Tempers simmer ahead of Waitangi Day

JOHN HARTEVELT AND IAN STEWARD
Last updated 17:15 05/02/2011
CLARE McINTOSH/Stuff.co.nz

Waitangi Day celebrations got off to a fiery start when Prime Minister John Key was met with protests labelling him "the enemy" as he arrived at Te Tii Marae.

Wikatana Popata (with loud hailer) and his small group of supporters are pushed back by Maori wardens and officials as Popata challenges John Key and his Government as they arrived for the Wataingi Day celebrations.
PETER MEECHAM
OUTSPOKEN: Wikatana Popata (with loud hailer) and his small group of supporters are pushed back by Maori wardens and officials as Popata challenges John Key and his Government as they arrived for the Wataingi Day celebrations.
He is the one responsible for killing and murdering a lot of our people. He is the one responsible for stealing our foreshore.
PETER MEECHAM
WIKATANA POPATA: "He is the one responsible for killing and murdering a lot of our people. He is the one responsible for stealing our foreshore."

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The temperature soared and tempers simmered at Waitangi Day celebrations in the Far North today.

Celebrations got off to a fiery start when Prime Minister John Key was met with protests labelling him "the enemy" as he arrived at Te Tii Marae this morning.

Maori Affairs Minister Pita Sharples, who is embroiled in an internal party dispute with Hone Harawira, also copped flak from some hecklers who labelled him a traitor who was "kissing John Key's ass".

Key admitted this afternoon that the tension at Waitangi had been "heightened this year".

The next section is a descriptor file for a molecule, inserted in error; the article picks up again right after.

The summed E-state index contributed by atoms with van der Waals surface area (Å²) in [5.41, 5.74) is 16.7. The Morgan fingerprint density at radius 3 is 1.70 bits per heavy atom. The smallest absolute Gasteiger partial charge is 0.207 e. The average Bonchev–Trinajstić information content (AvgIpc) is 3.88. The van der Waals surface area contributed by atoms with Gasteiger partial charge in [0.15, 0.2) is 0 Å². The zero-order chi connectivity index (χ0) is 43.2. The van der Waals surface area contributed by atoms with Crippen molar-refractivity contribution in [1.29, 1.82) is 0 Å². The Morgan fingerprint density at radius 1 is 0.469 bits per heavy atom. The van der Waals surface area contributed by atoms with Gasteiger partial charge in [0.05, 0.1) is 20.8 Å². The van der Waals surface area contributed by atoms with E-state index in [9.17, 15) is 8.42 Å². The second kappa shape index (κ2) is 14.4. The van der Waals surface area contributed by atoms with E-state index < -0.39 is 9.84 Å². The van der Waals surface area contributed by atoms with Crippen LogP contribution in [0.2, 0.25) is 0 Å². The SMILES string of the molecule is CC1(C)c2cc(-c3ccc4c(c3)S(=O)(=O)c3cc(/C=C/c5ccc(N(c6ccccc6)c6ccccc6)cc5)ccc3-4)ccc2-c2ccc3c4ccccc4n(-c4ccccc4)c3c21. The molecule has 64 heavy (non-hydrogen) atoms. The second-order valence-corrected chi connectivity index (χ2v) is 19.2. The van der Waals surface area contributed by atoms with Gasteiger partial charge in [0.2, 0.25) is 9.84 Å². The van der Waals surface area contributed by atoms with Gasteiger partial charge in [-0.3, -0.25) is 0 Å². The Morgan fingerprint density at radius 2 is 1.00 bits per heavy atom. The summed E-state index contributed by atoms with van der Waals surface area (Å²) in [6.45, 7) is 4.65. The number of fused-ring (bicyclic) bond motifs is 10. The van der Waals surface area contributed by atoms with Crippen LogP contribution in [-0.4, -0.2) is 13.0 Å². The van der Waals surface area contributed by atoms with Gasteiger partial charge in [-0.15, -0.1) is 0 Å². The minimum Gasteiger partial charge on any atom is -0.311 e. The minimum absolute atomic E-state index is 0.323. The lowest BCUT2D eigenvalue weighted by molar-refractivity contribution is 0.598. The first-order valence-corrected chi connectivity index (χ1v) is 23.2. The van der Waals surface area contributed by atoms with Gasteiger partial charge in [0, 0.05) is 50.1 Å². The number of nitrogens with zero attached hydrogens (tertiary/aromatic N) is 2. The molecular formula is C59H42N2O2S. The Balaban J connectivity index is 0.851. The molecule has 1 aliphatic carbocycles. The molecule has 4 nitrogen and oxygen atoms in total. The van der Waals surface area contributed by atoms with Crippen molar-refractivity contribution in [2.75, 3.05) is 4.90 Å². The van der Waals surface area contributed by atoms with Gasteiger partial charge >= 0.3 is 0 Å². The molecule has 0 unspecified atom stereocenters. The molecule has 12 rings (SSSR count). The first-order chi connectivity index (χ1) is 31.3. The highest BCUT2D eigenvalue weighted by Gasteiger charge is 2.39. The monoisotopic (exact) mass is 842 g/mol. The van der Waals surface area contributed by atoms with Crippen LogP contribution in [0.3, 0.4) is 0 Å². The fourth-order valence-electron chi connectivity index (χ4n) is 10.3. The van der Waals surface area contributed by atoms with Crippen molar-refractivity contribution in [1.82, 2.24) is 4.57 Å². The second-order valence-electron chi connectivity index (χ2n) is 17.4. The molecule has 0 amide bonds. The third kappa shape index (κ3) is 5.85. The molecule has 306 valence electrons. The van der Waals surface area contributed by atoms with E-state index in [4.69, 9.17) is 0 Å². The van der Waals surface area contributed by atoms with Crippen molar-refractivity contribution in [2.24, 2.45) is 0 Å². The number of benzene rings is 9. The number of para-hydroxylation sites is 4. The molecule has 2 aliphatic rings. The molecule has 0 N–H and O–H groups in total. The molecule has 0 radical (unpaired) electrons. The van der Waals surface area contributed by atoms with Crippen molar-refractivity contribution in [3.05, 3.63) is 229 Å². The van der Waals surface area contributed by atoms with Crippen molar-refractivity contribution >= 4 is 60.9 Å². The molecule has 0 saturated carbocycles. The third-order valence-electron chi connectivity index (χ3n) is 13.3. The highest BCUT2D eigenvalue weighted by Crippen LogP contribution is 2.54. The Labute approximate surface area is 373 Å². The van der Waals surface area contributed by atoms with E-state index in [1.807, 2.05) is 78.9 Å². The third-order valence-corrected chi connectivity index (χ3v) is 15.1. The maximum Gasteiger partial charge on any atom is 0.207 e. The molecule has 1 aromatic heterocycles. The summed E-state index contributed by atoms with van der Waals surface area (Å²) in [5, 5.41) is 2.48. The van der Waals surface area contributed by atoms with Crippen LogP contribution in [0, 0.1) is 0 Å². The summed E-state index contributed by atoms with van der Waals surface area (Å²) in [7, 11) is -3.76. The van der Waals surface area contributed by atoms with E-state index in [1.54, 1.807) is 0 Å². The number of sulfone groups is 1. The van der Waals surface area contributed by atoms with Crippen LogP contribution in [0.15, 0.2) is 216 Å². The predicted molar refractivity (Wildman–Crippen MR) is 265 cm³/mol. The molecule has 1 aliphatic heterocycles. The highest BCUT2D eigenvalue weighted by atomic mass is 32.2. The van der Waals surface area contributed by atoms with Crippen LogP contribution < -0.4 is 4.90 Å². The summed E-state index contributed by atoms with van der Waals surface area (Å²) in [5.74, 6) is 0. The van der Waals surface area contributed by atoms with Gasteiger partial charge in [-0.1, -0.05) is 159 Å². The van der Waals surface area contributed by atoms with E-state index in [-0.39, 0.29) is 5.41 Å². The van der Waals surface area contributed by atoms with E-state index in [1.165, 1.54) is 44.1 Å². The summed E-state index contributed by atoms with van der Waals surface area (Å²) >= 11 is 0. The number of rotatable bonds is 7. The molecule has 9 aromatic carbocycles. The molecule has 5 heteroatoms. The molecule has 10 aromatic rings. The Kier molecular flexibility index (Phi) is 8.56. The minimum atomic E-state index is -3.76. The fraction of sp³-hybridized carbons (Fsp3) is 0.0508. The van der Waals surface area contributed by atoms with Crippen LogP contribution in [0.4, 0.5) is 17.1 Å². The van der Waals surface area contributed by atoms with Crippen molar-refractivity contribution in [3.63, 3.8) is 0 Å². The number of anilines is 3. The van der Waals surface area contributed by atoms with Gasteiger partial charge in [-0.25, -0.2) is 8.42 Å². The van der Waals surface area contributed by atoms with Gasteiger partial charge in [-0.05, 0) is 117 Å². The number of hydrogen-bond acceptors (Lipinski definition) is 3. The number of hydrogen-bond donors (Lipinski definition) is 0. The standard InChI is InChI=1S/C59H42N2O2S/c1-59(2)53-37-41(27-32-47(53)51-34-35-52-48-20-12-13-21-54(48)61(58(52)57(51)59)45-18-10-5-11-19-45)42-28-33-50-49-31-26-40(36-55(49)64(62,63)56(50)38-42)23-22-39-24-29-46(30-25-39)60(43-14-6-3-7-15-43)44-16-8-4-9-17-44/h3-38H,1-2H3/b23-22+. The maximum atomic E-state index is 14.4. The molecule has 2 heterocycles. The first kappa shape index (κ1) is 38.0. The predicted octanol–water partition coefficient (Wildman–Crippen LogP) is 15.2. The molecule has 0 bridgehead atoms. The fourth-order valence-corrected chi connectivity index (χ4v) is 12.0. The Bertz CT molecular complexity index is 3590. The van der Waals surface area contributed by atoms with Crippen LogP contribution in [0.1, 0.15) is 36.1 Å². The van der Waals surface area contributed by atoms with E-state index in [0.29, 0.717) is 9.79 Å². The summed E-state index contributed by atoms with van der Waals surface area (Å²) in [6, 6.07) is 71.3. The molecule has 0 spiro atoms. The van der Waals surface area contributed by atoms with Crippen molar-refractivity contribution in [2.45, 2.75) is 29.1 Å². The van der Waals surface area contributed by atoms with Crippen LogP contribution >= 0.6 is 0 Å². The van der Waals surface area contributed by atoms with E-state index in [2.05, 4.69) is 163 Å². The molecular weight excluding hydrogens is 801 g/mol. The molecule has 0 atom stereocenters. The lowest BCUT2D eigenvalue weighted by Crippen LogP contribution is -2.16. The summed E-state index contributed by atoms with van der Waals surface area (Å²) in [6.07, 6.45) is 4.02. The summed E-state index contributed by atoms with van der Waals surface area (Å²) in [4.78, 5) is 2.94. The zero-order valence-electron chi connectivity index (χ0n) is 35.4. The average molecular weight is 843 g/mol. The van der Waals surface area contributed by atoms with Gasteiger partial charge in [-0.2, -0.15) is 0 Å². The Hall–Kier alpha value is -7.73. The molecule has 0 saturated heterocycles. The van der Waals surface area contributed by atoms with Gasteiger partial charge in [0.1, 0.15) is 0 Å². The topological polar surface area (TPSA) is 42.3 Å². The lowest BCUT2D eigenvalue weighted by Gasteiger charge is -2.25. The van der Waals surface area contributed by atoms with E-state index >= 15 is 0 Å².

"I've come to learn that there will always be a range of views up here," Key said.

"But this time I think there was a bit more tension. I think that reflects the tension between Hone Harawira and the Maori Party.

"I got a very respectful hearing - I'm not sure they agreed with me - but they were certainly respectful in the whare."

Harawira's future in the Maori Party, which should be decided next week, was an inevitable topic of conservation at Waitangi.

Sharples said he found it difficult to talk about the situation "because I'm quite close with Hone".

"And yet we are unable to have a working relationship within the caucus rules at this time. I'm hoping we can work through that,"
Sharples said.

"If there's no way that we can work as a caucus and agree on things … then it would be very difficult to be working together."

Harawira himself seemed in a more optimistic mood about sticking with the Maori Party. He said he was glad to see Pita Sharples at Te Tii leading the Maori Party.

"I sincerely hope we can work this out and move forward," Harawira said.

He said kaumatua were laying down a resolution process that would take place "over the next couple of days"

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